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How can I get my 4 year old to eat?

My son is 4 and has a very limited diet: chicken nuggets, fries, dry cereal, mac & cheese, grilled cheese, yogurt & bacon. Now he is even starting to not want to eat that stuff. Today, for example, he said he's eat mac n cheese but when I made it, he said he didn't want it. Yesterday, he said he wanted a yogurt. I opened it and he said he didn't want it. He will, however, eat cookies but we don't want him to just eat that. My husband wants to punish him by taking away toys or telling him he can't have cookies if he won't eat the meals. I'm on the fence thinking maybe it will just make it worse.
I'm wasting food and he's not eating. It's wasteful and he's not thriving. He's not getting any nutrients except for the vitamins I give him. I don't want people thinking we're starving him. I also don't want him to have to go to the hospital or anything. I'm at the end of my rope here.
Is this normal? Should we be very worried?

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javagirl328

Asked by javagirl328 at 3:21 PM on Jun. 12, 2009 in Preschoolers (3-4)

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Answers (14)
  • He won't starve himself. He'll learn that if he doesn't eat what's offered, he won't eat at all. It's not cruel. It's teaching him to be open to different foods. Hubby's threats won't help at all. Something else to consider is most kids go through growing spurts. Some weeks they'll eat everything in sight, other weeks they'll barely eat anything at all. Keep healthy snacks on hand, like pb and whole wheat crackers, hard cheese, fat free puddings, and fruit/veggies (don't forget to offer a dip of some sort). Let him at least have over the counter vitamins - it's not as beneficial as the real deal, but it will offer some cushion.
    Anonymous

    Answer by Anonymous at 3:33 PM on Jun. 12, 2009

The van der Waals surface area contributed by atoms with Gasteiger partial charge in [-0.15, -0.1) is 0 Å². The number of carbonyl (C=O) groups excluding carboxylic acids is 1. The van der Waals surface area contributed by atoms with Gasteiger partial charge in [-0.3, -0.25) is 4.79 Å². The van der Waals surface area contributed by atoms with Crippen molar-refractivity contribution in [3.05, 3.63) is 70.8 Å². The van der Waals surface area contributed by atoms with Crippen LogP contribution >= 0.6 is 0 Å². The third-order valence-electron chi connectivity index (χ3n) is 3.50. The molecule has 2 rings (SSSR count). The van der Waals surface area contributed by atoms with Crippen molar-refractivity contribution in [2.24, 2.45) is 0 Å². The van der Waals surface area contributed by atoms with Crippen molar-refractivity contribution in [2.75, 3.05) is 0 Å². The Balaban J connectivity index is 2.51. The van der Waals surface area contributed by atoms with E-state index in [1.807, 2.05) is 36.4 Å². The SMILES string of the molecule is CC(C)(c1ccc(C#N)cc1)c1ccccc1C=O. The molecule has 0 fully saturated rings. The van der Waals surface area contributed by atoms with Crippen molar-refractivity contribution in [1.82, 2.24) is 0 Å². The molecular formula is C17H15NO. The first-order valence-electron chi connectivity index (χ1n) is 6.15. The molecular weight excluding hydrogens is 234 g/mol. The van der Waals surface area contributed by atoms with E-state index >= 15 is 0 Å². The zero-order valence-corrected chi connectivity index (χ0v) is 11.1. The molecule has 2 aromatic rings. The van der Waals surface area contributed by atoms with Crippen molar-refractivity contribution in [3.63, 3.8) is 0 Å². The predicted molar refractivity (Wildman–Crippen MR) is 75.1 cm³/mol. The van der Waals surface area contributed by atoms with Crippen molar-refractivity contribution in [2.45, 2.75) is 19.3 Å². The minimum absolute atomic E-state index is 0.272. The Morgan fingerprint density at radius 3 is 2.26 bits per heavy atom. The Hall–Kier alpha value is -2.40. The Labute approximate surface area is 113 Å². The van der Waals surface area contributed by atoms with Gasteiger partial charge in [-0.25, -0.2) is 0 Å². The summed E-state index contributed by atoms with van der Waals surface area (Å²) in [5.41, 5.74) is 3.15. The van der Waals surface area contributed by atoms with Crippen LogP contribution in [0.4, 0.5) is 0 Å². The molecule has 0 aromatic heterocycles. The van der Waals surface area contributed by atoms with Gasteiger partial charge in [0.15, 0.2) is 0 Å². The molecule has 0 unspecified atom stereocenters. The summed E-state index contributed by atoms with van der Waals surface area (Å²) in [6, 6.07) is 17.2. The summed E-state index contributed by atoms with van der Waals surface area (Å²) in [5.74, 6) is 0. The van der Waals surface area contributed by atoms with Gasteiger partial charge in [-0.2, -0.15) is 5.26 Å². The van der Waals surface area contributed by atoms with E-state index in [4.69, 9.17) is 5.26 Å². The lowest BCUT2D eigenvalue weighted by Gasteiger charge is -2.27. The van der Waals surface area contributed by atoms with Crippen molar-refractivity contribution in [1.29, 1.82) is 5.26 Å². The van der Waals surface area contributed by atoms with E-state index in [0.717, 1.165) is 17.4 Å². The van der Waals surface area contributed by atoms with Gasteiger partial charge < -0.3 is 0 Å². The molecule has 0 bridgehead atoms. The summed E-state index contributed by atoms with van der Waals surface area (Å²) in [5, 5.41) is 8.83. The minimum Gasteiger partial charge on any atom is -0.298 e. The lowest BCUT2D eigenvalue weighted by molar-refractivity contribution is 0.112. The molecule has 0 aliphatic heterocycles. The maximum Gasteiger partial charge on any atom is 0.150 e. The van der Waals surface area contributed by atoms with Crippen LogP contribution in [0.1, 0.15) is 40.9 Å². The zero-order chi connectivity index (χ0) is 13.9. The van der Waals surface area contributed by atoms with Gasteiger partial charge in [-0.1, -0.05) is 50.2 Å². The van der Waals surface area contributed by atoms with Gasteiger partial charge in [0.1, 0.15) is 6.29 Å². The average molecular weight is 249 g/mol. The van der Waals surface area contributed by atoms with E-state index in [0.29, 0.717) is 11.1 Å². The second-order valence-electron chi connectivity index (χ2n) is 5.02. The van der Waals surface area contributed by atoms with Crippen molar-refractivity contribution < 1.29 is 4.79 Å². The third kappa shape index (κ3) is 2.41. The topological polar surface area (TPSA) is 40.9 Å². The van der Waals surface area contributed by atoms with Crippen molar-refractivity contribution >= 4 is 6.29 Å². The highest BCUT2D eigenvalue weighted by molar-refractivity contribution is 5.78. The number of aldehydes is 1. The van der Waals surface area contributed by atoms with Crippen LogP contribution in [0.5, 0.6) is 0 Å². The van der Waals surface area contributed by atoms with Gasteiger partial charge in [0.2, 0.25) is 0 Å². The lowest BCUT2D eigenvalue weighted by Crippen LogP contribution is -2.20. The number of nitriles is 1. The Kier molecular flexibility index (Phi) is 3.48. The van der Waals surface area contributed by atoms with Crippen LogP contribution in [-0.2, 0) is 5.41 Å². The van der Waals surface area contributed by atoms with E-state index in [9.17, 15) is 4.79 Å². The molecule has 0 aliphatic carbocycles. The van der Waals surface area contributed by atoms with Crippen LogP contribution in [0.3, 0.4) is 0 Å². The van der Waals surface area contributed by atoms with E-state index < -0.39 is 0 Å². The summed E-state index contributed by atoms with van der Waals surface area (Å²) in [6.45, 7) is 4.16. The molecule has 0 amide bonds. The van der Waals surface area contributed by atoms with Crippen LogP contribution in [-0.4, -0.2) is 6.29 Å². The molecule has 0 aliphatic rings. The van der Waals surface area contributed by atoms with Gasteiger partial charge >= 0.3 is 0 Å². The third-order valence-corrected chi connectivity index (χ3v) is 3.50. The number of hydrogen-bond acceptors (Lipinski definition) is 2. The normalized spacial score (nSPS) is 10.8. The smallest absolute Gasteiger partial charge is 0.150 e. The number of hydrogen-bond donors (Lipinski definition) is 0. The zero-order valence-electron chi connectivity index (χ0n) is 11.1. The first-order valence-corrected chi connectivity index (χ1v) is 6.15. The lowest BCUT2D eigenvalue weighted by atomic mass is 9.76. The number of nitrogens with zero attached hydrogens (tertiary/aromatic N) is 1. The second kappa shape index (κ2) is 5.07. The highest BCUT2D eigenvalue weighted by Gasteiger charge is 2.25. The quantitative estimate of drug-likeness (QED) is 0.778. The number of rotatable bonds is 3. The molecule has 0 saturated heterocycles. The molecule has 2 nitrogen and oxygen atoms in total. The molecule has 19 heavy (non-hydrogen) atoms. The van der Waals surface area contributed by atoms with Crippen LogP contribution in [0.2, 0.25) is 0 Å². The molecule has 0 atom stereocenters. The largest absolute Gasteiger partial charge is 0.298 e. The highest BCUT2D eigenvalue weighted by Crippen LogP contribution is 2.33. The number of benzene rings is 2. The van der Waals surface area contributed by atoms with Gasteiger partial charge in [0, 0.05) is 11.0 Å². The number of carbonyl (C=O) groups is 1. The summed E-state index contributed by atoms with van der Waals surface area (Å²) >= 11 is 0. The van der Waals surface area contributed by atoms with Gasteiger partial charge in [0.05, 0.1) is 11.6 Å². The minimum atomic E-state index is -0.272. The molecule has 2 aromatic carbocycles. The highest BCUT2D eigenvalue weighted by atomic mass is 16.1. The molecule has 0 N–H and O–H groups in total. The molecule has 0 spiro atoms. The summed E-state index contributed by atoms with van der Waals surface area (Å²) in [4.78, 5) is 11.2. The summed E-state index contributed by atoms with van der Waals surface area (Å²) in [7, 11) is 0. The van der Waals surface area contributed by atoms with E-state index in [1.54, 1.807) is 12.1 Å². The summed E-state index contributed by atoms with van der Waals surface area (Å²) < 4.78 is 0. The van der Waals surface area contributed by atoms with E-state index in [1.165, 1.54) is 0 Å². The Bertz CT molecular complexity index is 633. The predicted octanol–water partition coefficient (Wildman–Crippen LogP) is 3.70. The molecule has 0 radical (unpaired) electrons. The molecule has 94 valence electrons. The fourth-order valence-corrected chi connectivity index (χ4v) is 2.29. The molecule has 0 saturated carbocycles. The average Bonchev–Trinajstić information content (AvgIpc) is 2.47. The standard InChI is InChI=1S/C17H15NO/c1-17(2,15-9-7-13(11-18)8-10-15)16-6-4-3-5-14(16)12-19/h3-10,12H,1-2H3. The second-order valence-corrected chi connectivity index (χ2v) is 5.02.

• He'll eat when he's hungry, try not giving him snack or less to drink, sometimes if they drink to many fluids they won't be hungry. As long as he's not loosing wieght or getting sick i'd say not to worry to much, some kids appitites change like over night. Try something different with the food he eats. Maybe cut up his sandwich into interesting shapes (use cookie cutters) or with the fries try giving him some choices like ketchup, musturd, or even salad dressing to the them. or put cheese on the fries and melt it. Try making his food seem more appitizing.
    vgiron

    Answer by vgiron at 3:34 PM on Jun. 12, 2009

  • I will just tell you what I did..And my kids were not picky eaters..I put food(whatever I was fixing that night) on a plate and put it in front of them..They eat it or they wait tell the next meal to eat. Simple as that.
    louise2

    Answer by louise2 at 3:36 PM on Jun. 12, 2009

  • Something else to consider, especially at this stage when he may not really want something. Have him get it himself - sounds simple, but then if he really wants to eat that yogurt, he needs to get up and fix it himself. If he doesn't, then he doesn't want it. I use this for my son when he wants a late night snack - okay, you get it. If you really want it, you can get up and get it. If not, then you can wait until breakfast. Helps him decide just how bad he wants it, if he's hungry enough to get up and get it, etc. And I waste less food by putting the decision onto him instead.

    Another thing that worked with my son was letting him participate in food choices-not just at dinner, but at the grocery store - like letting him pick out the special mac'n'cheese that he wants, or selecting the broccoli crown that we'll eat. Also, he's more likely to eat when he helps prepare the food. Finally, try the one bite rule...cont.
    JPsMommy605

    Answer by JPsMommy605 at 3:46 PM on Jun. 12, 2009

  • Have him sit with the family at the table and require him to eat at least ONE bite before he can be excused, or just have him sit with you through the mean (which is pretty hard for an active 4 yo). Sometimes, my son will say okay, one bite...then eat it and then go for two and three - but it's his choice to eat more than one bite, so he's in control. Or he'll negotiate one bite of this, two bites of that. Whatever works to give him some sense of control.